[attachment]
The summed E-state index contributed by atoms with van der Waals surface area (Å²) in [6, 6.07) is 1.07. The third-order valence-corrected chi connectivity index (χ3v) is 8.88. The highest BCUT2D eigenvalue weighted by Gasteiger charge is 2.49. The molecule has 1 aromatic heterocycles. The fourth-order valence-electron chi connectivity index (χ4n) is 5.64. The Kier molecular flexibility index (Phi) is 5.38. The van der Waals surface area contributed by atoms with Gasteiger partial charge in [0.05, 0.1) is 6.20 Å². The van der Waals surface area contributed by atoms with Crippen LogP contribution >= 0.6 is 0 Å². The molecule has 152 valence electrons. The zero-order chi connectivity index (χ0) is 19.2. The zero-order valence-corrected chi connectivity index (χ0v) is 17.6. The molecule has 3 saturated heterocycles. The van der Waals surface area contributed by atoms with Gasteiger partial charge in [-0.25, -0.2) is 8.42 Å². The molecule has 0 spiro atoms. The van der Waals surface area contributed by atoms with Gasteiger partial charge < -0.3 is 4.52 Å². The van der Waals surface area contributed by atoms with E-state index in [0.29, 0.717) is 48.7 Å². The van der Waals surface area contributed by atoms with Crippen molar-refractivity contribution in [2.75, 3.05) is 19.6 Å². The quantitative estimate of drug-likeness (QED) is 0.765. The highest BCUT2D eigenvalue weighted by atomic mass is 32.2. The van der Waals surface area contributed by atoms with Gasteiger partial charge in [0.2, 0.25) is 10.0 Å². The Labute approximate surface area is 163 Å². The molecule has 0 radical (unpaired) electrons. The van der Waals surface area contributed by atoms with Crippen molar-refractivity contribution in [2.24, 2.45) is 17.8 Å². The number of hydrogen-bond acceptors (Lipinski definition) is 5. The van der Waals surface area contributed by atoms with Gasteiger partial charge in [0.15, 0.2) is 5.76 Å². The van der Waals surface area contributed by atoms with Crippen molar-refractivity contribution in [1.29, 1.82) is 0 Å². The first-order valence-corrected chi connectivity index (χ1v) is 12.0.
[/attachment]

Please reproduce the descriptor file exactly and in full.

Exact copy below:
The summed E-state index contributed by atoms with van der Waals surface area (Å²) in [6, 6.07) is 1.07. The third-order valence-corrected chi connectivity index (χ3v) is 8.88. The highest BCUT2D eigenvalue weighted by Gasteiger charge is 2.49. The molecule has 1 aromatic heterocycles. The fourth-order valence-electron chi connectivity index (χ4n) is 5.64. The Kier molecular flexibility index (Phi) is 5.38. The van der Waals surface area contributed by atoms with Gasteiger partial charge in [0.05, 0.1) is 6.20 Å². The van der Waals surface area contributed by atoms with Crippen LogP contribution >= 0.6 is 0 Å². The molecule has 152 valence electrons. The zero-order chi connectivity index (χ0) is 19.2. The zero-order valence-corrected chi connectivity index (χ0v) is 17.6. The molecule has 3 saturated heterocycles. The van der Waals surface area contributed by atoms with Gasteiger partial charge in [-0.25, -0.2) is 8.42 Å². The molecule has 0 spiro atoms. The van der Waals surface area contributed by atoms with Gasteiger partial charge < -0.3 is 4.52 Å². The van der Waals surface area contributed by atoms with E-state index in [0.29, 0.717) is 48.7 Å². The van der Waals surface area contributed by atoms with Crippen molar-refractivity contribution in [2.75, 3.05) is 19.6 Å². The quantitative estimate of drug-likeness (QED) is 0.765. The highest BCUT2D eigenvalue weighted by atomic mass is 32.2. The van der Waals surface area contributed by atoms with Gasteiger partial charge in [0.2, 0.25) is 10.0 Å². The Labute approximate surface area is 163 Å². The molecule has 0 radical (unpaired) electrons. The van der Waals surface area contributed by atoms with Crippen molar-refractivity contribution in [2.24, 2.45) is 17.8 Å². The number of hydrogen-bond acceptors (Lipinski definition) is 5. The van der Waals surface area contributed by atoms with Gasteiger partial charge in [0.15, 0.2) is 5.76 Å². The van der Waals surface area contributed by atoms with Crippen molar-refractivity contribution in [1.29, 1.82) is 0 Å². The first-order valence-corrected chi connectivity index (χ1v) is 12.0.